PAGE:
Plaintiff's argument that a federally created cause of action, implied from rights guaranteed in the U.S. Constitution against individuals who are federal officers acting under color of authority, should be controlled by a uniquely federal statute of limitations is an appealing one. However, it encounters an insuperable practical obstacle -- no uniformity would in fact result. Not only do the elements of a Bivens claim and an intentional tort differ, but the two-year period of 28 U.S.C. § 2401(b) refers not to the time for commencement of an action, but for filing the requisite administrative claim. No other federal analogue has been presented. In the absence of any analogous federal statute to which the court may turn for guidance and which would produce the uniformity desired, the court is not free to indulge in such judicial legislation as the ex parte creation of a limitations period would require.

 As an alternative, plaintiff argues that, inasmuch as a Bivens action is the counterpart, for federal officers, of the Civil Rights Act, 42 U.S.C. § 1983, the same statute of limitations should apply to both actions to prevent the incongruity of different results under different phases of federal law, citing Bivens v. Six Unknown Named Agents of the Federal Bureau of Narcotics, 456 F.2d 1339 (2 Cir. 1972) (on remand from the Supreme Court on the question of immunity). However, such a solution would not effectuate a nation-wide uniformity but logically would create only a State by State uniformity for two similar federal causes of action.

 The court must reject the argument that a purely federal period should be created, and therefore turns to New York law as the most appropriate source to determine the applicable limitations period for a Bivens action. Cf. Fine v. City of New York, 529 F.2d 70, 76 (2 Cir. 1975) (action against City of New York founded directly upon fourteenth amendment governed by N.Y. Gen. Mun. L. § 50-i).

 Plaintiff's proposal to incorporate here the statute of limitations governing a § 1983 action rests also on the notion of directly applying New York law. The statute of limitations generally applied in actions under 42 U.S.C. § 1983 is CPLR § 214(2), that is, "an action to recover upon a liability . . . created or imposed by statute." Swan v. Board of Higher Education, supra; Romer v. Leary, 425 F.2d 186 (2 Cir. 1970); Ortiz v. LaVallee, 442 F.2d 912 (2 Cir. 1971); Kaiser v. Cahn, 510 F.2d 282 (2 Cir. 1974).

 Plaintiff argues that precedent in this district establishes the three-year period under CPLR § 214(2) as controlling in Bivens actions also. See Ervin v. Lanier, 404 F. Supp. 15 (E.D.N.Y. 1975). The defendants correctly point out, however, that the statement in Ervin is dictum, inasmuch as that suit would in all events have been barred.

 The rote application of CPLR § 214(2) to Bivens actions cannot withstand analysis. A Bivens action, founded as it is upon the Constitution, is not, except in the most expansive sense, "created or imposed by statute." Unless a cause of action itself is founded upon a statute, CPLR § 214(2) cannot apply. New York v. Cortelle Corp., 38 N.Y. 2d 83, 378 N.Y.S. 2d 654, 341 N.E.2d 223 (1975).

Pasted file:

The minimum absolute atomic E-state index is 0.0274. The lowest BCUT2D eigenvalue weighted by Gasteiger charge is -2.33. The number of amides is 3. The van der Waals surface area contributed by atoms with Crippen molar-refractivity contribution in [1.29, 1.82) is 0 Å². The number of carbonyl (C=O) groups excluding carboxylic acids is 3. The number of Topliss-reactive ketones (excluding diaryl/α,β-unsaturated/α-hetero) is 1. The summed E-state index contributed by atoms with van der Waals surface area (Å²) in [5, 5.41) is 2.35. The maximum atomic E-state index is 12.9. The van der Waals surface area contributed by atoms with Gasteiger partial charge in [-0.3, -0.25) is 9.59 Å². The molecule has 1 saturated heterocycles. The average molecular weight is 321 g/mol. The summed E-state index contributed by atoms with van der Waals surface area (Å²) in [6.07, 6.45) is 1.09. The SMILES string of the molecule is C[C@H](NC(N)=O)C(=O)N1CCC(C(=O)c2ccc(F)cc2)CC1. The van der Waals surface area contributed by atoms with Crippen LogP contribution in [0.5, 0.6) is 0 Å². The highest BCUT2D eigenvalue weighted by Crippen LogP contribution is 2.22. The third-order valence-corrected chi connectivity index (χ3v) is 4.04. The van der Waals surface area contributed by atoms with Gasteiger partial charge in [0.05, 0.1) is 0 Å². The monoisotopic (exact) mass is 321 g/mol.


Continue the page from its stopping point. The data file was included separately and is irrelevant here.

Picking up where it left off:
Which then is the most appropriate period? The federal defendants most strongly urge adoption of CPLR § 215(3) which provides for a one-year period for actions:

 

. . . to recover damages for assault, battery, false imprisonment, malicious prosecution, libel, slander, false words causing special damages, or a violation of the right of privacy under section fifty-one of the civil rights law."

 Both cases cited by defendants rely on the analogue of the state intentional tort. See Felder v. Daley, 403 F. Supp. 1324 (S.D.N.Y. 1975); Dailey v. Banks, Civil Action No. A-74-42 (W.D.N.C. October 4, 1974).

 The court rejects, as does plaintiff, the notion that a Bivens action can be equated with State law intentional torts. The elements of the two claims, as federal defendants were quick to point out with regard to the Federal Tort Claims Act analogy, and the conceptual character of the rights are distinctly different.

 As the Supreme Court in Bivens v. Six Unknown Named Agents of the Federal Bureau of Narcotics, supra, aptly stated:

 

"The Fourth Amendment operates as a limitation upon the exercise of federal power regardless of whether the State in whose jurisdiction that power is exercised would prohibit or penalize the identical act if engaged in by a private citizen." (Id., 403 U.S. at 392).

 

* * *

 

"The Fourth Amendment is not tied to the niceties of local trespass laws." (Id. at 393-94). "The interests protected by state laws regulating trespass and the invasion of privacy, and those protected by the Fourth Amendment's guarantee against unreasonable searches and seizures, may be inconsistent or even hostile ". (Id. at 394).

 

* * *

 

"The federal question becomes not merely a possible defense to the state law action, but an independent claim both necessary and sufficient to make out the plaintiff's cause of action." (Id. at 395).

 The court believes, however, that federal defendants are protected by another New York statutory provision which applies to law enforcement officers in the performance of their duties. That statute reads:

 

The following actions shall be commenced within one year:

 

1. an action against a sheriff, coroner or constable, upon a liability incurred by him by doing an act in his official capacity or by omission of an official duty, except the non-payment of money collected upon an execution.

 N.Y. CPLR § 215(1).